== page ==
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The Law & Order Actor That Quit The Show By Fax

Any series with a run that spans decades is bound to have its share of off-screen idiosyncrasies, gossip, and drama, and Dick Wolf's original "Law & Order" series is no exception. When it debuted in September 1990, the procedural's willingness to lean into the grittier and grayer elements of crime, law enforcement, and the justice system — as well as its more realistic (and occasionally ripped from the headlines) storylines — garnered it a large and devoted following.

Over three decades later, that following is still in place, this time in the form of fans of the series' most successful spin-off, "Law & Order: SVU," now in its 23rd season. Over the years, incredible ADAs, detectives, police captains, and recurring defense lawyers have come and gone. Some have left willingly than others, and some have exited in a particularly dramatic fashion.

The latter is certainly the case for an actor that helped make the original series what it was, Michael Moriarty, who played Executive Assistant District Attorney Ben Stone in nearly 90 episodes (via IMDb). As Stone, Moriarty breathed life into the show's conscientious and diligent face of the prosecution and acted as a precursor to Sam Waterston's Jack McCoy. By 1994, however, the actor was ready to leave, and he did so in an unexpected way.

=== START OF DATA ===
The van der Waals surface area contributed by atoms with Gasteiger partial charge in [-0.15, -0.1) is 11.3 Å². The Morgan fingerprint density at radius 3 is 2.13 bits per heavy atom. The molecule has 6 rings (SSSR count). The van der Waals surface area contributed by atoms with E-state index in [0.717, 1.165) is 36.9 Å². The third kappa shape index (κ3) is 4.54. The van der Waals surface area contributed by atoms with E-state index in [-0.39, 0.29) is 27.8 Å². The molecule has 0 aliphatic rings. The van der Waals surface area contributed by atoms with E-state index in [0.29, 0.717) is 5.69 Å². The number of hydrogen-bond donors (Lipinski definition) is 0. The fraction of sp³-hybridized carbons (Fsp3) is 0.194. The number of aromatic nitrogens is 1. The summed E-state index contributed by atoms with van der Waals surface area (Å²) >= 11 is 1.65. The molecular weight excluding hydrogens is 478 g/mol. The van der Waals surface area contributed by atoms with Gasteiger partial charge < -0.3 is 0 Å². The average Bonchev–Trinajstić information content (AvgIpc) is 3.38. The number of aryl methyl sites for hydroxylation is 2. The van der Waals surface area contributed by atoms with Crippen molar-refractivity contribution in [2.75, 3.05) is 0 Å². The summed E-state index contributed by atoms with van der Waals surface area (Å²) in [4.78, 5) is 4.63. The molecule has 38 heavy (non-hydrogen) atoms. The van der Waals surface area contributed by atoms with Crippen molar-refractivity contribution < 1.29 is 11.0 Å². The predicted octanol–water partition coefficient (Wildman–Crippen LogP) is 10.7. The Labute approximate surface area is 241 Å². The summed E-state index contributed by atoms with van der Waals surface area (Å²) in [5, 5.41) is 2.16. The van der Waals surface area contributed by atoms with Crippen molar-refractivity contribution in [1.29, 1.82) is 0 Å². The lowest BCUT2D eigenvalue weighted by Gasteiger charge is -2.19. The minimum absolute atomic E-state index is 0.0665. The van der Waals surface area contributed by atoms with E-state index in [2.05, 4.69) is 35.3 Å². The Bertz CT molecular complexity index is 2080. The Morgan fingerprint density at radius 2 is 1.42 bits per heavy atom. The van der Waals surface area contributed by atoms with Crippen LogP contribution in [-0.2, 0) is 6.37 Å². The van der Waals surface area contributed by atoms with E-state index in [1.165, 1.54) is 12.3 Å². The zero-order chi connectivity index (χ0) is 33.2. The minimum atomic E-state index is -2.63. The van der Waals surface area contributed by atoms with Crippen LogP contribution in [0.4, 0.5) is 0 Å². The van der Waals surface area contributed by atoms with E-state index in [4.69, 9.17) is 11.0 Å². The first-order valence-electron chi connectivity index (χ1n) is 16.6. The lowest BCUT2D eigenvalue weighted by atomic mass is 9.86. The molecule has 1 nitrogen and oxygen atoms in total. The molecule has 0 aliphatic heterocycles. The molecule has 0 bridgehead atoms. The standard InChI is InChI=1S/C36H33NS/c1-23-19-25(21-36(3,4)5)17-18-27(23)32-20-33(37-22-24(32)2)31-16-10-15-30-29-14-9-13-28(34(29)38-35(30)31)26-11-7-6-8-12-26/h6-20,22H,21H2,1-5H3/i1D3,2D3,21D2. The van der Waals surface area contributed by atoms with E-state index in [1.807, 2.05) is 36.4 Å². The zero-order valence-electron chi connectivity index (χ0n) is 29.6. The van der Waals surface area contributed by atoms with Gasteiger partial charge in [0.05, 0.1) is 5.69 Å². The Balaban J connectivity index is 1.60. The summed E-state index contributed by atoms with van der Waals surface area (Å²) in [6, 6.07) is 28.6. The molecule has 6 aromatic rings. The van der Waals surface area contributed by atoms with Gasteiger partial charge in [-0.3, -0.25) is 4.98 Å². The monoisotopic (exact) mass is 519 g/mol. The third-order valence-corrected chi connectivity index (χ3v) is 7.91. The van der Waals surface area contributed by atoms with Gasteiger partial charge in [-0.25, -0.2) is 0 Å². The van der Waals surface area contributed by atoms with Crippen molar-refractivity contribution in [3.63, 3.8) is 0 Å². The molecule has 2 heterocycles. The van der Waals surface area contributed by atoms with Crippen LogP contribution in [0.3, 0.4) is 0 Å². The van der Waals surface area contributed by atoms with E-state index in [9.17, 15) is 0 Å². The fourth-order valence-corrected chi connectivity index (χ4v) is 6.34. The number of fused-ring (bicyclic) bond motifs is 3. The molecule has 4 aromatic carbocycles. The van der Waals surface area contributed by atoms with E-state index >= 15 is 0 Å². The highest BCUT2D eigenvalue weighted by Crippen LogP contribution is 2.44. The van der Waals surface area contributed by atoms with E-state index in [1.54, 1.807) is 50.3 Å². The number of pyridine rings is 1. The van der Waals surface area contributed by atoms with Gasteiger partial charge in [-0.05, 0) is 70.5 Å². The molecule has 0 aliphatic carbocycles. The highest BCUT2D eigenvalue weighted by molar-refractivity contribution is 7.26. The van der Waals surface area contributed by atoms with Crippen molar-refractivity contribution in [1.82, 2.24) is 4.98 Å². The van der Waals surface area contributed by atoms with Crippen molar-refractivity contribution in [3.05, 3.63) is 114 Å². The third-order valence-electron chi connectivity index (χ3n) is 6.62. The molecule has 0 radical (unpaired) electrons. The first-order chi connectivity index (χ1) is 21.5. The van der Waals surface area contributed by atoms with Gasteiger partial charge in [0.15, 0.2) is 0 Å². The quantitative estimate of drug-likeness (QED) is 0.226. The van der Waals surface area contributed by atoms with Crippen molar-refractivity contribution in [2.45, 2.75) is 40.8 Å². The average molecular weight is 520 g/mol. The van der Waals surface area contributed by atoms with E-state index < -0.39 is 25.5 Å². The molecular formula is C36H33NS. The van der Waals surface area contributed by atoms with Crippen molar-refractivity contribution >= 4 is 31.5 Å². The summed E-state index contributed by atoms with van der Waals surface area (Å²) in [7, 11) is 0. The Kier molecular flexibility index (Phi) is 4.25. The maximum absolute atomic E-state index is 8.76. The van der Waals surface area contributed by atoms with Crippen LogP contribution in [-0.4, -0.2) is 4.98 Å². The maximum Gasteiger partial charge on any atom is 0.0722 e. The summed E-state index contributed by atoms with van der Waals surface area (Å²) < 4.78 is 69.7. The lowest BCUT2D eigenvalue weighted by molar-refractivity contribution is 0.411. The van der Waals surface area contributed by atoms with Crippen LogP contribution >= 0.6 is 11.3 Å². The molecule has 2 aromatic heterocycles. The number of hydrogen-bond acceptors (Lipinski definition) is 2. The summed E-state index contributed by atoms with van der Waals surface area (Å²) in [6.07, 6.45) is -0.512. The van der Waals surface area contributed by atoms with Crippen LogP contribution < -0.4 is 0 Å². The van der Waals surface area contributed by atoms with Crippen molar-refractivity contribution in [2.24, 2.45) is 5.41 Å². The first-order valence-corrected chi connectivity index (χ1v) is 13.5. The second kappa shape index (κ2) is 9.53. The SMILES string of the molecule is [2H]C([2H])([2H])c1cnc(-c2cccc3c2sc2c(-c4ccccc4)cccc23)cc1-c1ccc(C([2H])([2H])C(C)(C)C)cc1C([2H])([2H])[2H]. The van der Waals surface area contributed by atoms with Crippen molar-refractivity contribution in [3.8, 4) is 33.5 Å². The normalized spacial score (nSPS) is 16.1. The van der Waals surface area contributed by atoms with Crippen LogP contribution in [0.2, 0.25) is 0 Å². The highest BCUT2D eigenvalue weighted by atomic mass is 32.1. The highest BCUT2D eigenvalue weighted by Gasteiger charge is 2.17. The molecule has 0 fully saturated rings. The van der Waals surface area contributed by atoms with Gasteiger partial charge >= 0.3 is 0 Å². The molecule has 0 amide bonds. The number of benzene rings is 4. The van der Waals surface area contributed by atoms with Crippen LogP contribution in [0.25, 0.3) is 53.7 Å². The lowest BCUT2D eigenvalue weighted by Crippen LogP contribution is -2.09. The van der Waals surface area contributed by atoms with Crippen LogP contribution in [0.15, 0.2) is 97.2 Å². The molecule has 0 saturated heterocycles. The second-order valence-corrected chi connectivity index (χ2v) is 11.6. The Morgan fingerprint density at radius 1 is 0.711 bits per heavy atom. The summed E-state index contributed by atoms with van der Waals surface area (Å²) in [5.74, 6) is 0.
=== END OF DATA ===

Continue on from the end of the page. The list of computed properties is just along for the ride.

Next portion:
Michael Moriarty left the show after four seasons

In an interview with The Hollywood Reporter from May 2015, "Law & Order" executive producer Dick Wolf said the moment actor Michael Moriarty quit show in 1994 was unforgettable. He recalled, "The fax came in the middle of the night to California, which means that [Moriarty had] been up all night [in New York]. It was like, 'I can't continue.' It was things like the 'Nazification of television' and everything else with Janet Reno." By "everything else with Janet Reno," Wolf was referring to Moriarty's very public reaction to Reno — also very publicly — calling out the show for being violent (via UPI). 

In 2015, Moriarty told Money Into Light about his departure from the show, "I had decided to leave America around the end of that time. Both the East and West Coasts, meaning New York and Hollywood, ostracized me after my public indictment of Attorney General Janet Reno." The actor went on to share that he had put up an advertisement in major trade publications The Hollywood Reporter and Variety announcing his exit from "Law & Order."

Much like his character, Moriarty felt compelled to follow his convictions. Luckily, Wolf knew exactly who to call on to replace the character Warren Littlefield called "the moral heart of the show" while in conversation with Wolf. The executive producer told THR when Littlefield said "there's no way" the show could work without Moriarty, he responded with "Sure there is. I've got two words for you: Sam Waterston." 

Fans of the series had little trouble adjusting to Waterston's equally strong-willed and conscious-driven DA Jack McCoy, who went on to star in 368 episodes of the original series, two episodes of "Law & Order: Trial by Jury," and four episodes of "Law & Order: SVU" (via IMDb).